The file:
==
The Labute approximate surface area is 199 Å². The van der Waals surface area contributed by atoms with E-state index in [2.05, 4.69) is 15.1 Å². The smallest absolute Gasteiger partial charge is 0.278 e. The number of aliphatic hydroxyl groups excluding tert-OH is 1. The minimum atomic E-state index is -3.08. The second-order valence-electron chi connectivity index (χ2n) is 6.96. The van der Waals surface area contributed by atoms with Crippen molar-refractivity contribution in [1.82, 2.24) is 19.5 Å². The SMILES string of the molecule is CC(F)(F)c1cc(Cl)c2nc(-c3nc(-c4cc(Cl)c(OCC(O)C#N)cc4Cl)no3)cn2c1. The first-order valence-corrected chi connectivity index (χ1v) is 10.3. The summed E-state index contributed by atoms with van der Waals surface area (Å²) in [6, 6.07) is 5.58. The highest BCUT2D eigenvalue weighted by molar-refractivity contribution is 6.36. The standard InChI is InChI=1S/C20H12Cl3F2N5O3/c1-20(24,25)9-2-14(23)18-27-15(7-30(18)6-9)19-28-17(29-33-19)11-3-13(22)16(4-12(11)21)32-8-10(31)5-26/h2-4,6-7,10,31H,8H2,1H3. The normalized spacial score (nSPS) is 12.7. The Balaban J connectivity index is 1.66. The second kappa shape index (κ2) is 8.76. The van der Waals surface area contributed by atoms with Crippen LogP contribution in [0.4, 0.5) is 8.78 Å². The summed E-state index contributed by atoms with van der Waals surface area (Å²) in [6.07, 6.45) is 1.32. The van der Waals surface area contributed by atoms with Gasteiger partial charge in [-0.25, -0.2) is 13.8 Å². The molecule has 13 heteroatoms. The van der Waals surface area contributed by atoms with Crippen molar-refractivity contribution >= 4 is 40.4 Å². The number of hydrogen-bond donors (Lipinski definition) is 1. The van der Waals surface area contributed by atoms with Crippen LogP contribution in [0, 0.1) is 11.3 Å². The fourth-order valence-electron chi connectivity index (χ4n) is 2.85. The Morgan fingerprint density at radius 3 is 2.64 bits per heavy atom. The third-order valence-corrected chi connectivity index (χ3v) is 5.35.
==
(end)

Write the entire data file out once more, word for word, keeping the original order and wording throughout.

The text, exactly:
The Labute approximate surface area is 199 Å². The van der Waals surface area contributed by atoms with E-state index in [2.05, 4.69) is 15.1 Å². The smallest absolute Gasteiger partial charge is 0.278 e. The number of aliphatic hydroxyl groups excluding tert-OH is 1. The minimum atomic E-state index is -3.08. The second-order valence-electron chi connectivity index (χ2n) is 6.96. The van der Waals surface area contributed by atoms with Crippen molar-refractivity contribution in [1.82, 2.24) is 19.5 Å². The SMILES string of the molecule is CC(F)(F)c1cc(Cl)c2nc(-c3nc(-c4cc(Cl)c(OCC(O)C#N)cc4Cl)no3)cn2c1. The first-order valence-corrected chi connectivity index (χ1v) is 10.3. The summed E-state index contributed by atoms with van der Waals surface area (Å²) in [6, 6.07) is 5.58. The highest BCUT2D eigenvalue weighted by molar-refractivity contribution is 6.36. The standard InChI is InChI=1S/C20H12Cl3F2N5O3/c1-20(24,25)9-2-14(23)18-27-15(7-30(18)6-9)19-28-17(29-33-19)11-3-13(22)16(4-12(11)21)32-8-10(31)5-26/h2-4,6-7,10,31H,8H2,1H3. The normalized spacial score (nSPS) is 12.7. The Balaban J connectivity index is 1.66. The second kappa shape index (κ2) is 8.76. The van der Waals surface area contributed by atoms with Crippen LogP contribution in [0.4, 0.5) is 8.78 Å². The summed E-state index contributed by atoms with van der Waals surface area (Å²) in [6.07, 6.45) is 1.32. The van der Waals surface area contributed by atoms with Gasteiger partial charge in [-0.25, -0.2) is 13.8 Å². The molecule has 13 heteroatoms. The van der Waals surface area contributed by atoms with Crippen molar-refractivity contribution >= 4 is 40.4 Å². The number of hydrogen-bond donors (Lipinski definition) is 1. The van der Waals surface area contributed by atoms with Crippen LogP contribution in [0, 0.1) is 11.3 Å². The fourth-order valence-electron chi connectivity index (χ4n) is 2.85. The Morgan fingerprint density at radius 3 is 2.64 bits per heavy atom. The third-order valence-corrected chi connectivity index (χ3v) is 5.35.